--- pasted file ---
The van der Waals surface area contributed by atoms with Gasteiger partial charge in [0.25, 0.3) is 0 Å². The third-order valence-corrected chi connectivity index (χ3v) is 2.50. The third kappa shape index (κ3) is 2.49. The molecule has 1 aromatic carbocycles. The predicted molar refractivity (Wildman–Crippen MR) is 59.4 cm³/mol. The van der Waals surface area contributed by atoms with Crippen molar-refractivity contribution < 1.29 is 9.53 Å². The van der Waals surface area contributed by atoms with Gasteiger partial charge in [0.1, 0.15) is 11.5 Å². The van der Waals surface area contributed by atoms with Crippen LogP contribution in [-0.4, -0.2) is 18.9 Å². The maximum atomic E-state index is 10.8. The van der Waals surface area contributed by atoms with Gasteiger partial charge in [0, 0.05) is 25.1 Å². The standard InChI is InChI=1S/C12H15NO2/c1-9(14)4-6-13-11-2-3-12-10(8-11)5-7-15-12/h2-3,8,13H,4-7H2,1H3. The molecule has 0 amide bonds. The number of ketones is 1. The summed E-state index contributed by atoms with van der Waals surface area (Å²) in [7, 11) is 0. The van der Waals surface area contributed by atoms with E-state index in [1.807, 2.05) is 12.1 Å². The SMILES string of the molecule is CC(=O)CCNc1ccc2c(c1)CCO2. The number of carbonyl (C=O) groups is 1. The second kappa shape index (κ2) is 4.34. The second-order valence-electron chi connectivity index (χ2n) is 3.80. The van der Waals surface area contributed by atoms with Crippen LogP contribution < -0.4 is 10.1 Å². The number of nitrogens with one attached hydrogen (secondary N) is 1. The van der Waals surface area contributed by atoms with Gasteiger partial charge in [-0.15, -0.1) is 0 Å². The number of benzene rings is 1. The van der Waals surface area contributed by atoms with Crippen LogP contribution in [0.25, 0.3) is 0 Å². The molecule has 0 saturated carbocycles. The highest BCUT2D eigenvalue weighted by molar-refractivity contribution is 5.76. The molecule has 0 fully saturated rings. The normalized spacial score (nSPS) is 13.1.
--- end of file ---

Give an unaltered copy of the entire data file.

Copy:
The van der Waals surface area contributed by atoms with Gasteiger partial charge in [0.25, 0.3) is 0 Å². The third-order valence-corrected chi connectivity index (χ3v) is 2.50. The third kappa shape index (κ3) is 2.49. The molecule has 1 aromatic carbocycles. The predicted molar refractivity (Wildman–Crippen MR) is 59.4 cm³/mol. The van der Waals surface area contributed by atoms with Crippen molar-refractivity contribution < 1.29 is 9.53 Å². The van der Waals surface area contributed by atoms with Gasteiger partial charge in [0.1, 0.15) is 11.5 Å². The van der Waals surface area contributed by atoms with Crippen LogP contribution in [-0.4, -0.2) is 18.9 Å². The maximum atomic E-state index is 10.8. The van der Waals surface area contributed by atoms with Gasteiger partial charge in [0, 0.05) is 25.1 Å². The standard InChI is InChI=1S/C12H15NO2/c1-9(14)4-6-13-11-2-3-12-10(8-11)5-7-15-12/h2-3,8,13H,4-7H2,1H3. The molecule has 0 amide bonds. The number of ketones is 1. The summed E-state index contributed by atoms with van der Waals surface area (Å²) in [7, 11) is 0. The van der Waals surface area contributed by atoms with E-state index in [1.807, 2.05) is 12.1 Å². The SMILES string of the molecule is CC(=O)CCNc1ccc2c(c1)CCO2. The number of carbonyl (C=O) groups is 1. The second kappa shape index (κ2) is 4.34. The second-order valence-electron chi connectivity index (χ2n) is 3.80. The van der Waals surface area contributed by atoms with Crippen LogP contribution < -0.4 is 10.1 Å². The number of nitrogens with one attached hydrogen (secondary N) is 1. The van der Waals surface area contributed by atoms with Gasteiger partial charge in [-0.15, -0.1) is 0 Å². The number of benzene rings is 1. The van der Waals surface area contributed by atoms with Crippen LogP contribution in [0.25, 0.3) is 0 Å². The molecule has 0 saturated carbocycles. The highest BCUT2D eigenvalue weighted by molar-refractivity contribution is 5.76. The molecule has 0 fully saturated rings. The normalized spacial score (nSPS) is 13.1.